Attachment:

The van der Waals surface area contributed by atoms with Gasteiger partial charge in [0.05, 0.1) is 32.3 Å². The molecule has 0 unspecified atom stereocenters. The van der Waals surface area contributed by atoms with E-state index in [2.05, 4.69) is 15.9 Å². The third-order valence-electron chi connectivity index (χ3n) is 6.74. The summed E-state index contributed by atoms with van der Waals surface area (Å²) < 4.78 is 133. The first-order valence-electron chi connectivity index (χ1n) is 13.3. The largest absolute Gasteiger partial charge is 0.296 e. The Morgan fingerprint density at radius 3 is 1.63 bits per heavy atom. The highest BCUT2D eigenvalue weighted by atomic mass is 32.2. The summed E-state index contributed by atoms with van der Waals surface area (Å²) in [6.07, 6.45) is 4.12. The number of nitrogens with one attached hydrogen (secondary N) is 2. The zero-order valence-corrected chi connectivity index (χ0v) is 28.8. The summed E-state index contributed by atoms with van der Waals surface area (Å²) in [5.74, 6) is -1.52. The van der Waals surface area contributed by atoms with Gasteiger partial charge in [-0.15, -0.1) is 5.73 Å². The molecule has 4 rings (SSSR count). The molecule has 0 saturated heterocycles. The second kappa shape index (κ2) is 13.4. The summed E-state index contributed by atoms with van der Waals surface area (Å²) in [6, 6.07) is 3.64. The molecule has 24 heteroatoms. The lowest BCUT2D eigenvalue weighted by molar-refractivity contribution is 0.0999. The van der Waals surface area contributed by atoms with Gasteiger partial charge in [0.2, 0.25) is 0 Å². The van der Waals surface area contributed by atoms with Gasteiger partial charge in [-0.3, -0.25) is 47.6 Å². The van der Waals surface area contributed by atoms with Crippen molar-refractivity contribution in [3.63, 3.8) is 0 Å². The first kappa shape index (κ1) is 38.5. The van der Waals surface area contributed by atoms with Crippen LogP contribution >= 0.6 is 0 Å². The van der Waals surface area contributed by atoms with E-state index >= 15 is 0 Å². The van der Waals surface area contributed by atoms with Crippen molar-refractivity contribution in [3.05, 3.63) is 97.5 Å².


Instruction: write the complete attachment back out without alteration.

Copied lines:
The van der Waals surface area contributed by atoms with Gasteiger partial charge in [0.05, 0.1) is 32.3 Å². The molecule has 0 unspecified atom stereocenters. The van der Waals surface area contributed by atoms with E-state index in [2.05, 4.69) is 15.9 Å². The third-order valence-electron chi connectivity index (χ3n) is 6.74. The summed E-state index contributed by atoms with van der Waals surface area (Å²) < 4.78 is 133. The first-order valence-electron chi connectivity index (χ1n) is 13.3. The largest absolute Gasteiger partial charge is 0.296 e. The Morgan fingerprint density at radius 3 is 1.63 bits per heavy atom. The highest BCUT2D eigenvalue weighted by atomic mass is 32.2. The summed E-state index contributed by atoms with van der Waals surface area (Å²) in [6.07, 6.45) is 4.12. The number of nitrogens with one attached hydrogen (secondary N) is 2. The zero-order valence-corrected chi connectivity index (χ0v) is 28.8. The summed E-state index contributed by atoms with van der Waals surface area (Å²) in [5.74, 6) is -1.52. The van der Waals surface area contributed by atoms with Gasteiger partial charge in [-0.15, -0.1) is 5.73 Å². The molecule has 4 rings (SSSR count). The molecule has 0 saturated heterocycles. The second kappa shape index (κ2) is 13.4. The summed E-state index contributed by atoms with van der Waals surface area (Å²) in [6, 6.07) is 3.64. The molecule has 24 heteroatoms. The lowest BCUT2D eigenvalue weighted by molar-refractivity contribution is 0.0999. The van der Waals surface area contributed by atoms with Gasteiger partial charge in [0.2, 0.25) is 0 Å². The van der Waals surface area contributed by atoms with Gasteiger partial charge in [-0.3, -0.25) is 47.6 Å². The van der Waals surface area contributed by atoms with Crippen molar-refractivity contribution in [3.63, 3.8) is 0 Å². The first kappa shape index (κ1) is 38.5. The van der Waals surface area contributed by atoms with Crippen LogP contribution >= 0.6 is 0 Å². The van der Waals surface area contributed by atoms with E-state index >= 15 is 0 Å². The van der Waals surface area contributed by atoms with Crippen molar-refractivity contribution in [3.05, 3.63) is 97.5 Å².